Wales politics

Failed Ramsey Sound tidal energy scheme 'faulty for months'

DeltaStream tidal energy generator to be installed in Pembrokeshire Image copyright Tidal Energy Ltd
Image caption The £16m DeltaStream project uses tidal power to provide renewable electricity

A failed £18m tidal energy project in Pembrokeshire stopped generating electricity after just three months because of a fault, its operators have admitted.

Tidal Energy Ltd went into administration in October, but the 400KW, 39ft high turbine in Ramsey Sound, had not worked since March.

Development director Chris Williams defended the research project.

The Welsh Government said a buyer was being sought.

Mr Williams said the DeltaStream device was never intended to generate massive amounts of electricity, but it did work for a period of time after its installation in December 2015.

The scheme received £8m in EU funds but market forces had led to the company's financial struggles causing its collapse, he previously revealed.

Image copyright Tidal Energy Ltd
Image caption The project received grants including from the Welsh Government and Europe

Mr Williams, who is helping with the firm's administration, said the device had developed "an intermittent fault with an active sonar" in about March which was part of the system's marine monitoring equipment.

The sonar was used to detect nearby wildlife, analysing the possible impact on marine mammals.

But when the fault developed, the project was no longer able to detect a potential collision and the turbine could not operate within its licence.

A mechanical defect also later developed on the turbine which would have prevented it from generating, Mr Williams explained.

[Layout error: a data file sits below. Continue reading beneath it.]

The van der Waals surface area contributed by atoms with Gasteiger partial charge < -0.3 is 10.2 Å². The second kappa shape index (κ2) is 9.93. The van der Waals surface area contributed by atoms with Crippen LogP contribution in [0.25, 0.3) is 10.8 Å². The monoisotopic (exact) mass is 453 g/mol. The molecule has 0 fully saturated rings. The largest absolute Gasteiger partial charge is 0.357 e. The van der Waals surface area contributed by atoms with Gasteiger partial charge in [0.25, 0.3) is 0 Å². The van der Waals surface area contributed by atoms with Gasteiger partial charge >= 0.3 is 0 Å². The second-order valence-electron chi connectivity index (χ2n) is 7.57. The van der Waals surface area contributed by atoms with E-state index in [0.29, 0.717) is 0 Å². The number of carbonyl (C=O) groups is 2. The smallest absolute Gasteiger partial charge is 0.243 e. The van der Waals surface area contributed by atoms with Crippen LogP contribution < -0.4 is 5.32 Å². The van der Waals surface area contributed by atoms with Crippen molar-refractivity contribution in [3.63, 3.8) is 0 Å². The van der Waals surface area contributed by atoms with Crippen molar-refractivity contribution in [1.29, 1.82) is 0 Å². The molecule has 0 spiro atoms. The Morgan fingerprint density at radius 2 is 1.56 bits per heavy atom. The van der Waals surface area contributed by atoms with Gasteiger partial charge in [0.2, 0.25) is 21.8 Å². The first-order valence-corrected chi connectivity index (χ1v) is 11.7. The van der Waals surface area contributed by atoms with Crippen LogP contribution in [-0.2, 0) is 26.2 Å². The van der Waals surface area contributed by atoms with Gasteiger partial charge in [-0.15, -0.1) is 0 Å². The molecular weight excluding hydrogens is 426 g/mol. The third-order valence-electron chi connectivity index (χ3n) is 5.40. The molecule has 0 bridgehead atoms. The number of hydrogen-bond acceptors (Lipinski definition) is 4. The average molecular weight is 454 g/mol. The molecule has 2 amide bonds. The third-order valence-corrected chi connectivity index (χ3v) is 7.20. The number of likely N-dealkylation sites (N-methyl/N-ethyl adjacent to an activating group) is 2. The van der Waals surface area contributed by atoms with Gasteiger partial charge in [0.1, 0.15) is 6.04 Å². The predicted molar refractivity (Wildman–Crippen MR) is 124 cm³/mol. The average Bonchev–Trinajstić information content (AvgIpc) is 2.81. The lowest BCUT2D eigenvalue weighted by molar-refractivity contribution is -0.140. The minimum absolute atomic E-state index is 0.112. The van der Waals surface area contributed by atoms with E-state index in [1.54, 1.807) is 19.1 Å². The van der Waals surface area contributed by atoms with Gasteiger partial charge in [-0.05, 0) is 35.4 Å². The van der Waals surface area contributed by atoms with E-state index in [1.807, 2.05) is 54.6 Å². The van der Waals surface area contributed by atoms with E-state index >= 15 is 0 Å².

He said this happened before the firm went into administration.

"The project was a research and development project. It was never put in the water to generate massive amounts of electricity," he added.

Image caption DeltaStream before it was installed

"The purpose of the project was to provide the essential learning, new knowledge, knowhow and experience to progress the industry in Wales."

"What we set out to do we did, 100%," he said.

Mr Williams also said a £1.4m grant offer from the UK government to remove the turbine to carry out improvements during the summer, was turned down "because we were looking for new funding".

Tidal Energy Ltd had received £7.99m of EU structural funds to develop, build, deploy and test the tidal device.

The money was provided through the Welsh Government's EU funding agency, the Welsh European Funding Office.

The Welsh Government also invested £49,000.

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Media captionTory AM Nick Ramsay asks if the tidal project had shown value for money

In a written answer to a question from Welsh Conservative leader Andrew RT Davies, Economy Secretary Ken Skates said there are a number of marine technology companies who have an interest in purchasing the company's assets, including the Ramsey Sound test site.

Mr Davies described the situation as "extremely concerning".

"The first minister once hailed the development of the turbine a 'landmark project' for Wales. It is sad and deeply frustrating to think of it now broken on the ocean bed," he said.

A Welsh Government spokeswoman said a buyer was being sought.

She added: "Tidal Energy Ltd's EU funded project did achieve its primary objective and has provided a significant amount of learning to the sector and the local supply chain.

"This has helped make Wales a key player in the developing marine energy industry and we are keen to build on this success. "

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